As the researchers behind this problem explain, to make this choice, you must balance the psychological benefit of getting $150 against the psychological cost of losing $100. And even though you understand that the gamble is probably worth it because you stand to gain more than you can lose, you probably wouldn’t go through with it — most people don’t.
For most people, the fear of losing $100 is more intense than the hope of gaining $150, and that is what loss aversion is all about.
1. Explain what can be lost rather than what can be gained
To understand the marketing potential of loss aversion, let’s turn to health campaigns. Incidentally, health services experiment quite a bit with marketing. There’s a reason for that: mostly, it’s much harder to convince people to exercise, give up smoking, and go to doctors regularly than to buy a shiny new product.
During the research on how to apply loss aversion to health campaigns, it was found that pamphlets urging young women to check for breast cancer through self-examinations are significantly more successful if they state their case in terms of what stands to be lost (e.g., “You can lose several potential health benefits by failing to spend only five minutes each month doing breast self-examination”) rather than gained (e.g., “You can gain several potential health benefits by spending only five minutes each month doing breast self-examination”).
Apply this to your product. What can be lost if the customer won't buy it? An opportunity to have fun? Time? Potential customers?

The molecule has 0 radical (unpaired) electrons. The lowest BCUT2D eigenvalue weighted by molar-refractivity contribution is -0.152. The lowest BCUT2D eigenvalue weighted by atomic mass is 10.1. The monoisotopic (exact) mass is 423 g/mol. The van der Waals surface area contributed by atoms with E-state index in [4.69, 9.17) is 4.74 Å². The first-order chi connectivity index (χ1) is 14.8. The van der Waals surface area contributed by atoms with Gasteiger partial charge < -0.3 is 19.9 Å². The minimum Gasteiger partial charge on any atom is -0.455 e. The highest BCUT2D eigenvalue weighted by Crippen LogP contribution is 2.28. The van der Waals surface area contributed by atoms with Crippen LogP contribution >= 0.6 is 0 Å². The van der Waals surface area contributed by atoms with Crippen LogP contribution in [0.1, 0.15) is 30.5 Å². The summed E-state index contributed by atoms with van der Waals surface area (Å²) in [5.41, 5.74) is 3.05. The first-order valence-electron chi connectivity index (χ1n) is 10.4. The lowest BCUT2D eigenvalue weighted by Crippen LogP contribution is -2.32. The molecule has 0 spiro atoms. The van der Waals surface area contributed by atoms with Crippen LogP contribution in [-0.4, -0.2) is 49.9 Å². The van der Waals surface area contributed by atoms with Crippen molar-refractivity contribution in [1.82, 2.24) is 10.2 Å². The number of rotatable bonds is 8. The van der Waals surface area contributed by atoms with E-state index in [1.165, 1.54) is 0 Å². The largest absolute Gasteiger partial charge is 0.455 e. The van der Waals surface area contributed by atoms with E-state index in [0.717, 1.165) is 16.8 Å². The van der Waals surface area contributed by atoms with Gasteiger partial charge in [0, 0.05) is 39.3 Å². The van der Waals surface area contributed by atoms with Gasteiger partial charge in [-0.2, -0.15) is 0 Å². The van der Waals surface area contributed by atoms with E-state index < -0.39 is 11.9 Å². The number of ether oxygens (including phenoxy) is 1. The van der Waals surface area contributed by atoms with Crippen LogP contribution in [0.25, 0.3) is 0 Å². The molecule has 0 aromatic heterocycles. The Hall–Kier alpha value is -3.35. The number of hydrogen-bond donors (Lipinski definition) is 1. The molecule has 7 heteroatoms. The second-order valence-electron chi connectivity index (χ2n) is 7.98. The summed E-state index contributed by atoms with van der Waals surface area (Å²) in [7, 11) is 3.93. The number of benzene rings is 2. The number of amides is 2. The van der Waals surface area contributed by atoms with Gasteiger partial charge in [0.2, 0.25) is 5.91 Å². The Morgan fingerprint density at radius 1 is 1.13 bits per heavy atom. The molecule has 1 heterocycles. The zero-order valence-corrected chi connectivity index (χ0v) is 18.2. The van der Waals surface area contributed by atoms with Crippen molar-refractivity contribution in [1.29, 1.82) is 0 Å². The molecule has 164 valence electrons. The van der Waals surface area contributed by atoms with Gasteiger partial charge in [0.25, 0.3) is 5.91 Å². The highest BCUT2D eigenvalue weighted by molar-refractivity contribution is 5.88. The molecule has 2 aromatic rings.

2. Imitate the ownership
How did auctions become so successful? It’s very rare that participants don’t realize that they end up paying more than they’ve expected to. Yet, although the proper auctions are almost gone, we’ve got websites like eBay that employ the same tactics.
When the first price is suggested at the auction, it is a pretty rational one. A participant knows that he or she is offering a lower price than what they’d be willing to pay and they know quite well the maximum price they could agree to. Yet they end up paying more for one important reason: they feel they own a product before actually owning it. The endowment effect kicks in, loss aversion kicks in, people imagine the price at which they would sell the product now that they almost own it... And do you recall those price differences?
Make people feel like they already own the product. Offer free trials, put some sofas in a book/toy/etc shops so that people could use the product within the store for some time.
3. Offer a money-back guarantee
What stops people from buying anything? Loss aversion. People imagine how much happiness the new product would bring them, then they consider how bad they’d feel about losing the money. As we know, losing is more painful than gaining is pleasurable, so often people don’t buy something even if they’d benefit from the product.
Money-back guarantee is a go-to solution. Unless your product is truly terrible, people won’t come back to get their money back. But they’ll have the opportunity and this will reduce their fear of loss. This will also push people if they are not sure whether they want the product, and they might actually realize they don’t need it that much after they’ve bought one. However, their perspective will change - the product will become theirs, and much harder to give up. The perspective will change, and the option to return it won’t seem so attractive anymore.
Have you ever caught yourself experiencing loss aversion? Have you noticed marketers using this psychological concept? Do you have any other ideas that you'd like to share? Let me know in the comment section!